Swiss chard is a leafy vegetable from the same family as beetroot and spinach. It’s grown worldwide due to its ability to survive in poor soil conditions and its high nutrition content.
Many gardeners elect to plant companion plants alongside swiss chard to maximize the available outdoor space. Companion plants for swiss chard also offer additional nutrients and reduce the number of pests attacking your crop.
But not all flowers and vegetables make ideal companion plants for swiss chard. If planted alongside swiss chard, some plants become competition for nutrients or space.
Keep reading this post below so you can grow the best companion plants for swiss chard and avoid those that will harm your crop.
9 Companion Plants For Swiss Chard
These companion plants are ideal for planting alongside swiss chard as they either:
- Offer ground cover to protect the soil and minimize loss of nutrients
- Add additional nutrients into the soil that benefits swiss chard
- Protect swiss chard from garden pests.
Alliums include garlic, onions, chives, and shallots. They have a strong smell that helps deter pests making them a great companion plant for swiss chard.
As alliums bloom, they help attract pollinators into the garden and your vegetable patch, enabling many of your crops to be pollinated.
As swiss chard spreads out widely whilst it matures, it’s a good idea to select taller varieties of allium to minimize competition for ground space.
Many vegetables from the brassica family have shallow roots compared with swiss chard which has a deeper root system. Selecting companion plants with shallower roots ensures that the crops do not compete with one another for nutrients.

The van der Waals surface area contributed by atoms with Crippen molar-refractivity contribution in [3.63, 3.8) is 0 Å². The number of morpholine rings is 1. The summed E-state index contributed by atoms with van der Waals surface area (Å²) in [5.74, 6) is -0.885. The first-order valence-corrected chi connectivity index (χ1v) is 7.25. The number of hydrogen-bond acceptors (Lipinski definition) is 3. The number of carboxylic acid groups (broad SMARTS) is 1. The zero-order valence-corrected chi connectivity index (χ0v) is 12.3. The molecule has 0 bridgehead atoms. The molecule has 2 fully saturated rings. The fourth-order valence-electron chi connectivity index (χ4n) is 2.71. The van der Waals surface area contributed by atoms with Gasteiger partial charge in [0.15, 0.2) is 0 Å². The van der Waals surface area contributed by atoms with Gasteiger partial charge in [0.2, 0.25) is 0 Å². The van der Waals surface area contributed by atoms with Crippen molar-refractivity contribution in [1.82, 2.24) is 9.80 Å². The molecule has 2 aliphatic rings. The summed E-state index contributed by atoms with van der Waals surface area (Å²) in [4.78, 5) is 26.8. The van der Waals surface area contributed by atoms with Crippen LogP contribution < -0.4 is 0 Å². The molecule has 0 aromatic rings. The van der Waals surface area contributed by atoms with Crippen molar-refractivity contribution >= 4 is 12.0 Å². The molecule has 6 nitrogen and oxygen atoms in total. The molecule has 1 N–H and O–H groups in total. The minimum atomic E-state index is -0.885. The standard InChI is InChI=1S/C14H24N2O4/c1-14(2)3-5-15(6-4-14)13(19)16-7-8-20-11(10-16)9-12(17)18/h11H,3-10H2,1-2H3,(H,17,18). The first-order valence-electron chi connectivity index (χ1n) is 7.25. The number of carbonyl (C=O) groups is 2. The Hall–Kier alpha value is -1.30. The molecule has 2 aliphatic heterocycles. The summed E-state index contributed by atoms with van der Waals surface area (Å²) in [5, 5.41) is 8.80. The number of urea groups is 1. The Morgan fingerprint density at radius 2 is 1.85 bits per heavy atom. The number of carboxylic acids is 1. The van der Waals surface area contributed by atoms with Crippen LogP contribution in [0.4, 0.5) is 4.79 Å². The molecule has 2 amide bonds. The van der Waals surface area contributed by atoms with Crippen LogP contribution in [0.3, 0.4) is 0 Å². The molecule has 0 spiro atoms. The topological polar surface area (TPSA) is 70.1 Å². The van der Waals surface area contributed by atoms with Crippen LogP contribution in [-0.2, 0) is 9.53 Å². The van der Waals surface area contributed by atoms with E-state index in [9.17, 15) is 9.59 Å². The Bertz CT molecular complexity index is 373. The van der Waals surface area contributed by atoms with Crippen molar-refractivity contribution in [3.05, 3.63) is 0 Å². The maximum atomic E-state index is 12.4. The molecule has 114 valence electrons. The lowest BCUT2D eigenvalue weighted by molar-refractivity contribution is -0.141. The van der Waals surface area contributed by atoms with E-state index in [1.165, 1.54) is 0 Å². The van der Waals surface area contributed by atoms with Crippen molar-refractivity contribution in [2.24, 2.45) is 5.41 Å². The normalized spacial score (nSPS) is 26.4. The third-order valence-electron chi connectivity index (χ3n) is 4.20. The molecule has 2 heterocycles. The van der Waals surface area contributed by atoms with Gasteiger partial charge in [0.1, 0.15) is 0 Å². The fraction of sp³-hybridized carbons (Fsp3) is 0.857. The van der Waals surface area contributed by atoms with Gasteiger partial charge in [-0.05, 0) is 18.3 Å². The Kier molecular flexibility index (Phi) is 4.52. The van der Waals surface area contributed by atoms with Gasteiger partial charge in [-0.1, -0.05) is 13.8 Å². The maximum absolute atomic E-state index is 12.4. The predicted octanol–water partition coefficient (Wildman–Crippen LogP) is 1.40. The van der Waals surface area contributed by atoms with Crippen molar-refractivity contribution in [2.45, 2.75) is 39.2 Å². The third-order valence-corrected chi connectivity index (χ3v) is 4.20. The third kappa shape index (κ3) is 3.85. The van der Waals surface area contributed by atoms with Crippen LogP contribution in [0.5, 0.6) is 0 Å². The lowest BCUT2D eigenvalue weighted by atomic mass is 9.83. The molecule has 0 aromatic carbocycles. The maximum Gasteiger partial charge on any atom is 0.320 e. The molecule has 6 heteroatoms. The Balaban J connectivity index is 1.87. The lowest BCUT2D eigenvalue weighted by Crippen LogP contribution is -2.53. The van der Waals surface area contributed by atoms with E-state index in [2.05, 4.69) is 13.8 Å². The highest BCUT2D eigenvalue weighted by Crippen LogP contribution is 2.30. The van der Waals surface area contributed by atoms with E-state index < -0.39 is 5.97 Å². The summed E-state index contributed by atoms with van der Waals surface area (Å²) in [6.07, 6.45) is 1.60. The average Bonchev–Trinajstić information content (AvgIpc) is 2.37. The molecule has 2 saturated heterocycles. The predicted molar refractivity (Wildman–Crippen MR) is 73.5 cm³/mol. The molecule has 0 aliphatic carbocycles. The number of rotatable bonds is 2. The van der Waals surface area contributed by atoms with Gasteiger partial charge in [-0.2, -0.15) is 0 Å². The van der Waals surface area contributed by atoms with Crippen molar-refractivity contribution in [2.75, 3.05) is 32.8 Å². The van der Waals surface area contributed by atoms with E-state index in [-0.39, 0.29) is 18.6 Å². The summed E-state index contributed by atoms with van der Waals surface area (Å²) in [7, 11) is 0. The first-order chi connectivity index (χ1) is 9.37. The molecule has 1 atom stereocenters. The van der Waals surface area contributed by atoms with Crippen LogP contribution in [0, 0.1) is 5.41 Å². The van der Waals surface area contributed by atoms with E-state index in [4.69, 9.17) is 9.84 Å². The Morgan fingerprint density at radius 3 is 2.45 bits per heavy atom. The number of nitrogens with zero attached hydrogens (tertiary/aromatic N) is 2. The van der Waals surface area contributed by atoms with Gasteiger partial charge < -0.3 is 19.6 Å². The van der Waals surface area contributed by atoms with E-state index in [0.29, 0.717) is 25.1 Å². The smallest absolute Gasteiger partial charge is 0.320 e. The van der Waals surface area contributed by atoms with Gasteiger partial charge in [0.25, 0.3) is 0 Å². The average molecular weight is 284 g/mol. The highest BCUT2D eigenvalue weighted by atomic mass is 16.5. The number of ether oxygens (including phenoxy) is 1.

Brassicas such as cabbage, broccoli, bok choy, radish, and Brussel sprouts all make excellent companion plants for swiss chard. Though, be careful when planting larger brassicas such as cauliflower and cabbage alongside swiss chard. Each plant needs substantial space for the heads to grow so it is advised to leave a minimum of 24 inches between each seed.
Similar to planting brassicas, celery makes an excellent companion plant for swiss chard as its compact above ground and has a shallow root system below ground. Neither plant competes with the other for space or nutrients.
Marigolds are bright orange and yellow flowers that are well-known for not only attracting pollinators but also deterring pests.
Marigolds are especially beneficial for deterring nematodes, microscopic worms living in the soil. Nematodes are pests that take over, kill, and feed on plants and pose a threat to your crops.
By planting marigolds in amongst and around your swiss chard, you will help deter these pests from your vegetables.
Similar to marigolds, nasturtiums help to repel pests. However, instead of repelling nematodes, they focus on deterring aphids. Aphids are small bugs that feed on plant sap. Unfortunately, they are usually found in large groups and have a detrimental effect on the plants they feed on.
By planting nasturtiums, you can minimize the number of aphids reaching your swiss chard. Not only that, but their brightly colored petals help to attract beneficial insects such as hoverflies and bees.